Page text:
Have you ever heard of ‘culture of poverty’? If not, let me give you a brief description of the term; culture of poverty is a social theory which explains the cycle of poverty. Based on this theory the poor have a ‘unique’ value system that ‘keeps’ poor people poor; it is suggested that this is due to their adaptations to the burdens of poverty.
What makes this an interesting topic is the controversy that it brings. Many believe that there is no such thing as culture of poverty, and simply believe that people who are poor choose to be poor. Now, that being said, let’s take this a bit further; what was once considered ‘culture of poverty’ is now being called ‘black poverty’. Why, you ask? From my professional experience, poverty strikes
people of all races and all cultural backgrounds; this being a known fact I ask the same question as you…why has this term been altered and made to label the African American communities? This is such an important issue because there are millions of children living in poverty today. No race or culture should be exempt from acknowledgement when addressing, advocating for, and trying to make change with regard to this issue. How are we going to be able to begin addressing the issue of poverty when we can’t even get a fair number of those suffering from it?
Just to give a little history on the matter, the term ‘cultural poverty’ was introduced in the 1960s when Oscar Lewis stated that, “sustained poverty generates a set of cultural attitudes, beliefs, values, and practices that he called 'culture of poverty”; and that, “the culture grows over time and does not change regardless of the structural conditions.” Mr. Lewis believed that poverty transformed the lives of poor people and imposed burdens on those living in it; he further suggested that children adapt to behaviors and attitudes that make it difficult for them to escape their surroundings. There are however, scholars from this generation who do not agree; they believe that there is no such thing as a poverty culture and that values do not determine whether one is poor or not. So does the new generation of scholars believe that people are poor by choice???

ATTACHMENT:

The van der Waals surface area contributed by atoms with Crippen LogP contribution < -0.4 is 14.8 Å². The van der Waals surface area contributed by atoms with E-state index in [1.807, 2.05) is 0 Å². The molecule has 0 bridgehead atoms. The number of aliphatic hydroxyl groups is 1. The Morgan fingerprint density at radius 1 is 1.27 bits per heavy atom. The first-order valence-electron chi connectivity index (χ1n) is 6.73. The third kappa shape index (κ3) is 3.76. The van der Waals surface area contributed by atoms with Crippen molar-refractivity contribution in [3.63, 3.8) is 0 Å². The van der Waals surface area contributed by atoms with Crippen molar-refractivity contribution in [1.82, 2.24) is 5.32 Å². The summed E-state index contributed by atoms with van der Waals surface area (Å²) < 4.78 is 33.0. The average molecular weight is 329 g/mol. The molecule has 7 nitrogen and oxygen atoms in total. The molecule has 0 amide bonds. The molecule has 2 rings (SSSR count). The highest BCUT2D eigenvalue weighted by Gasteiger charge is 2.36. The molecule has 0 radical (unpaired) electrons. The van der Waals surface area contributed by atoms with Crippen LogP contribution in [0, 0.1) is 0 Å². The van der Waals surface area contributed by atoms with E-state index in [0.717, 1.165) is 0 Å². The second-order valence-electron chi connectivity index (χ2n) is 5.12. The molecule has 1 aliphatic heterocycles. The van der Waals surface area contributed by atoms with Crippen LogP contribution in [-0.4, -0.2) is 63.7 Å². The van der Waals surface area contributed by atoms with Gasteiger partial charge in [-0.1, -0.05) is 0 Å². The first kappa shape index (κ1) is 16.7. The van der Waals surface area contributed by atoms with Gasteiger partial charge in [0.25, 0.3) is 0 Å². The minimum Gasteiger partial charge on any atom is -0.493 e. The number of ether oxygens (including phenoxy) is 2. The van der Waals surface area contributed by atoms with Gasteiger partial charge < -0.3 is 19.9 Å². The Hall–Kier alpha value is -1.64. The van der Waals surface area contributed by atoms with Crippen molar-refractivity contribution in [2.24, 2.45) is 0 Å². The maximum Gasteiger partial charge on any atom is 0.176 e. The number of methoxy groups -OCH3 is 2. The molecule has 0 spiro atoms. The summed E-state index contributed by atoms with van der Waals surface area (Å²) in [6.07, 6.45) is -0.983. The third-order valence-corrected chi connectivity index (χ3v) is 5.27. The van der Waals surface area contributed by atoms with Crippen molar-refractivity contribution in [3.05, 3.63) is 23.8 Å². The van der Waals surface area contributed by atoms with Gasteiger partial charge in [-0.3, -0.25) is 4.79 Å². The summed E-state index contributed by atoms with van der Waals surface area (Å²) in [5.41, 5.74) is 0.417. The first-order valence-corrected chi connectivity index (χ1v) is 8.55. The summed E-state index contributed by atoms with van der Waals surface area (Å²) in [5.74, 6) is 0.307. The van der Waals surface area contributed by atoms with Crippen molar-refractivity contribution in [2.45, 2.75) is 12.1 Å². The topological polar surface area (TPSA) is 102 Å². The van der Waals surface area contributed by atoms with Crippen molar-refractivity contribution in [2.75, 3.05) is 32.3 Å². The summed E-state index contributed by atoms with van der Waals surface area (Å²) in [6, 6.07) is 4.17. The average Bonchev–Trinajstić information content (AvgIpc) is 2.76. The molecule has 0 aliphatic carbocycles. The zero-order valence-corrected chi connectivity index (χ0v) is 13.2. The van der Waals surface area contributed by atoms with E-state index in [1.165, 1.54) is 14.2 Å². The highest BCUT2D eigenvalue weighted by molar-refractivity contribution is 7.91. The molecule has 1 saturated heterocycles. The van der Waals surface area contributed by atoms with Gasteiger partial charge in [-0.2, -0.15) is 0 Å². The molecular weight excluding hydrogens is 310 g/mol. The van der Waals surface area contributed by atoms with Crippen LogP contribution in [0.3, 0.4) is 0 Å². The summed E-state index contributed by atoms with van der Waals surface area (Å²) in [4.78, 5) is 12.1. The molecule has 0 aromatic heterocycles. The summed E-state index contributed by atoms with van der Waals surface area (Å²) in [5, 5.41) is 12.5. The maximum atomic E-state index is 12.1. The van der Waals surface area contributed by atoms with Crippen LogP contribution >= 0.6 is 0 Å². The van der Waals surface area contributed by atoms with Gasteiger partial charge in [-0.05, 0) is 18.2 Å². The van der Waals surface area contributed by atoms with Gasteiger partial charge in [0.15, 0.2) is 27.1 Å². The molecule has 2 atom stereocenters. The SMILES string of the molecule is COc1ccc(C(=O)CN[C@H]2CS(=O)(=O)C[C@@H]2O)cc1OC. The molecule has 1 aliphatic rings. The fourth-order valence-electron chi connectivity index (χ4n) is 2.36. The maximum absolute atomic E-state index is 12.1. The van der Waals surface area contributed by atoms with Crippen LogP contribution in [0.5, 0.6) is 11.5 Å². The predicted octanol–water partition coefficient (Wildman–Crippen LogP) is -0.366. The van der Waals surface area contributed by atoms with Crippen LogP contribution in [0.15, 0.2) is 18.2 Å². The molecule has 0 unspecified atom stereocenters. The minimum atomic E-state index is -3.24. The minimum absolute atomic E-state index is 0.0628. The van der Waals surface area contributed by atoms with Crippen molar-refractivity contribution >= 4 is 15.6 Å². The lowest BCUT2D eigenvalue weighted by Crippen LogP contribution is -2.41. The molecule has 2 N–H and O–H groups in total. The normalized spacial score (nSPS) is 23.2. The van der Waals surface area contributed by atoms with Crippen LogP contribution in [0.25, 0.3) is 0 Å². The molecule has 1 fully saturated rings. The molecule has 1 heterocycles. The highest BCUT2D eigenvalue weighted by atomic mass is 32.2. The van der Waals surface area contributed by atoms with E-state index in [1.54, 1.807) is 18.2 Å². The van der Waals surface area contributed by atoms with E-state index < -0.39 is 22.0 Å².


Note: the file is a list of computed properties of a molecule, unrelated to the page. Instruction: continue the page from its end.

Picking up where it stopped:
I refuse to believe that anyone in their right mind would ‘choose’ to be poor! Based on my experience over the past decade, in working with children and their families I would go as far as to say that I do believe in culture of poverty. I would also like to add that there is no race attached to culture of poverty; there are families of all races, religions, and cultures that are affected by the social ills that overtake the communities in which poor families reside! The schools are lacking the tools necessary to provide an equal opportunity education for the children residing in these communities; there are no jobs for the parents that will enable them to provide the basic needs for their children; there are not enough resources that guide and support the families that are in need; the list of how we fail these communities go on and on!
There is a man by the name of William Julius Wilson, who has advocated for and written many books in hopes to break down the walls of poverty; if not in his time, at some time. Mr. Wilson stated that children adapt to their surroundings and learn that 'this is all there is', thus causing them to repeat the generational 'curse' of poverty. How truthful is this??? It pains me to say, but it is more truthful than many of us are willing to admit, or to acknowledge. Cultural poverty is a real thing; it is alive and well within the communities here in the United States, and many countries abroad. Children are growing up and repeating a vicious cycle, how do we stop this madness? One suggestion, we must begin to work hard on improving the 'ideas' and 'beliefs' within the communities; the children must be taught that what they see is not 'all there is'. They must be provided with avenues toward great opportunities, happiness; and good health physically, mentally, and emotionally.
God, I beg you....please help us help them!
Mrs. Tomaro M. Pilgrim, MS